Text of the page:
Blood Pressure Tablets Recalled; Possible Increased Cancer Risk
According to a released statement from the US Food and Drug Administration; the blood pressure medication Quinapril was voluntarily recalled on Wednesday, December 21st, due to concerns over the medication increasing cancer risk.
Lupin Pharmaceuticals Inc. is voluntarily recalling four lots of Quinapril Tablets due to the presence of a nitrosamine impurity above the Acceptable Daily Intake level. Quinapril is sold in 20 mg and 40 mg tablets and while nitrosamine is commonly found in a variety of cured meats, veggies, and dairy products, it does increase the risk of cancer if people are exposed to them for long periods and at over "acceptable levels." So far, Lupin has not received reports of illnesses related to this issue.
Quinapril tablet USP is an angiotensin-converting enzyme (ACE) inhibitor indicated for the treatment of hypertension, to lower blood pressure. Lowering blood pressure reduces the risk of fatal and nonfatal cardiovascular events, primarily strokes and myocardial infarctions. Quinapril Tablets USP 20mg, and 40mg is packaged in 90 count bottles and was distributed nationwide in the US to wholesalers, drug chains, mail order pharmacies and supermarkets. Lupin stopped production of Quinapril in September and has been working alongside distributors to organize the return of recalled lots. The bottles were distributed from March 2021 to September 2022 with expiration dates ranging from December 2022 to March 2024.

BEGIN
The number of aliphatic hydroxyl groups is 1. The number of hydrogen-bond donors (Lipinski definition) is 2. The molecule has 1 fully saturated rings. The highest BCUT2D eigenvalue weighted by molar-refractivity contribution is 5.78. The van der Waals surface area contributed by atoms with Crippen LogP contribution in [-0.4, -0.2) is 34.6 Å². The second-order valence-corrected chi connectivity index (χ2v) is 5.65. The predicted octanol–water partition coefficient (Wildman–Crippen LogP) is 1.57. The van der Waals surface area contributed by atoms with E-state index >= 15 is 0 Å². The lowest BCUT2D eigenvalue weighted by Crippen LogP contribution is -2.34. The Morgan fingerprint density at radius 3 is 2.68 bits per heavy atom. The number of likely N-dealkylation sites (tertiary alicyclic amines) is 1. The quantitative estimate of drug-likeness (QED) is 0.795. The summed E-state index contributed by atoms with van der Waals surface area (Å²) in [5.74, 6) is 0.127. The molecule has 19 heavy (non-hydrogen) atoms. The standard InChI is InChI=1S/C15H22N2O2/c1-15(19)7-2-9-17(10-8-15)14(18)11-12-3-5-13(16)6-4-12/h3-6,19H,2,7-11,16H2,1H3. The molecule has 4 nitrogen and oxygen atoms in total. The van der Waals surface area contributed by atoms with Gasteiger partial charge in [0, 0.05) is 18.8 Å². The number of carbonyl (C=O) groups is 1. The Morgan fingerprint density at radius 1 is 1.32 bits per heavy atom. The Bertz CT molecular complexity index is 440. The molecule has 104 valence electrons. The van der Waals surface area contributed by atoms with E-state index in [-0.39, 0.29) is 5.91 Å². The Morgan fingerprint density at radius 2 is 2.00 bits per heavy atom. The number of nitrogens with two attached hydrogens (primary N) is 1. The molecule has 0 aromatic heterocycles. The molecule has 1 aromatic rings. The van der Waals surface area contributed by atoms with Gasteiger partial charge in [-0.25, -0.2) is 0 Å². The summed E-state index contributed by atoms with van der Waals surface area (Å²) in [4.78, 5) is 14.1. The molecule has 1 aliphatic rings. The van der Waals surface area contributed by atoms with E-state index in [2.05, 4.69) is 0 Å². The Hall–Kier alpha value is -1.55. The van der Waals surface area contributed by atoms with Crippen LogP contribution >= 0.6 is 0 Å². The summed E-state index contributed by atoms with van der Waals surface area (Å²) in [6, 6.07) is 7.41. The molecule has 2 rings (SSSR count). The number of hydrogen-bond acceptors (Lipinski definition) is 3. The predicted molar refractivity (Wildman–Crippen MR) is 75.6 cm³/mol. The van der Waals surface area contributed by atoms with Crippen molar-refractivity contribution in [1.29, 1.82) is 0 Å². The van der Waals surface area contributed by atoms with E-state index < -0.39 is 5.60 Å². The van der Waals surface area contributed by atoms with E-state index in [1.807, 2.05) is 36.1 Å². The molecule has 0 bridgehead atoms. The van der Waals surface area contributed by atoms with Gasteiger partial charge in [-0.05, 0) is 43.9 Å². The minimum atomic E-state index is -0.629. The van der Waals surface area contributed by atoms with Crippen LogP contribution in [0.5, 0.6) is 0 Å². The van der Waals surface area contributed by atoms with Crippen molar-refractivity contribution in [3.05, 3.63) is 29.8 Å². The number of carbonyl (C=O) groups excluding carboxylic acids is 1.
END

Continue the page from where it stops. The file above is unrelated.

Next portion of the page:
The recalled lots are included in the table below:
"Lupin Pharmaceuticals, Inc. is the US based wholly-owned subsidiary of Lupin Limited and is the 3rd largest pharmaceutical company in the US based on total prescriptions. All Lupin-owned entities combine to make up the 8th largest generic pharmaceutical company in the world by revenue size."
Two blood pressure medicines produced by Aurobindo Pharma USA were recalled in October for similar concerns. The FDA States, patients taking Quinapril Tablets USP 20mg or 40mg are advised to continue taking their medication and contact their pharmacist, physician, or medical provider for advice regarding an alternative treatment.